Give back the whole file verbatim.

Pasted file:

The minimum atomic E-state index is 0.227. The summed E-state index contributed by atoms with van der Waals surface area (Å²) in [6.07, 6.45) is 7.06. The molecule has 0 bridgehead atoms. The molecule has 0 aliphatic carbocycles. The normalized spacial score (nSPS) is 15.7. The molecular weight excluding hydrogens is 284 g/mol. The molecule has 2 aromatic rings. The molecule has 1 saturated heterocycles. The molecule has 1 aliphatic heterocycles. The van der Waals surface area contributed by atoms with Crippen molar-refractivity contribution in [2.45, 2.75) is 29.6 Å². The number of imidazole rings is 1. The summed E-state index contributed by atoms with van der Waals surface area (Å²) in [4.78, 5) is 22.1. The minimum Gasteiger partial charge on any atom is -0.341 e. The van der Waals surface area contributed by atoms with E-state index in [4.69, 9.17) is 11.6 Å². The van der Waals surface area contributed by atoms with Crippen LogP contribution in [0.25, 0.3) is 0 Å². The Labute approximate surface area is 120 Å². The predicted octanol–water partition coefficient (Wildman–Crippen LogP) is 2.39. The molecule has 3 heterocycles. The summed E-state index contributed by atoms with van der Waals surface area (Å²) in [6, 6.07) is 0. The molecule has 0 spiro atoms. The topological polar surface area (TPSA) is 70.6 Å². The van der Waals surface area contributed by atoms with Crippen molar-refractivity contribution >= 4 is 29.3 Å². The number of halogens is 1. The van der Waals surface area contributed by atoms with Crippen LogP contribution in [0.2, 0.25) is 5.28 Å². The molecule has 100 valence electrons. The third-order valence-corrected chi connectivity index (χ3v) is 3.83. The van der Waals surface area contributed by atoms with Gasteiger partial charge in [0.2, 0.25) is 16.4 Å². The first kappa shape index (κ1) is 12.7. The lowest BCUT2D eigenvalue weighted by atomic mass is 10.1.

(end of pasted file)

The minimum atomic E-state index is 0.227. The summed E-state index contributed by atoms with van der Waals surface area (Å²) in [6.07, 6.45) is 7.06. The molecule has 0 bridgehead atoms. The molecule has 0 aliphatic carbocycles. The normalized spacial score (nSPS) is 15.7. The molecular weight excluding hydrogens is 284 g/mol. The molecule has 2 aromatic rings. The molecule has 1 saturated heterocycles. The molecule has 1 aliphatic heterocycles. The van der Waals surface area contributed by atoms with Crippen molar-refractivity contribution in [2.45, 2.75) is 29.6 Å². The number of imidazole rings is 1. The summed E-state index contributed by atoms with van der Waals surface area (Å²) in [4.78, 5) is 22.1. The minimum Gasteiger partial charge on any atom is -0.341 e. The van der Waals surface area contributed by atoms with E-state index in [4.69, 9.17) is 11.6 Å². The van der Waals surface area contributed by atoms with Crippen LogP contribution in [0.25, 0.3) is 0 Å². The Labute approximate surface area is 120 Å². The predicted octanol–water partition coefficient (Wildman–Crippen LogP) is 2.39. The molecule has 3 heterocycles. The summed E-state index contributed by atoms with van der Waals surface area (Å²) in [6, 6.07) is 0. The molecule has 0 spiro atoms. The topological polar surface area (TPSA) is 70.6 Å². The van der Waals surface area contributed by atoms with Crippen molar-refractivity contribution >= 4 is 29.3 Å². The number of halogens is 1. The van der Waals surface area contributed by atoms with Crippen LogP contribution in [0.2, 0.25) is 5.28 Å². The molecule has 100 valence electrons. The third-order valence-corrected chi connectivity index (χ3v) is 3.83. The van der Waals surface area contributed by atoms with Gasteiger partial charge in [0.2, 0.25) is 16.4 Å². The first kappa shape index (κ1) is 12.7. The lowest BCUT2D eigenvalue weighted by atomic mass is 10.1.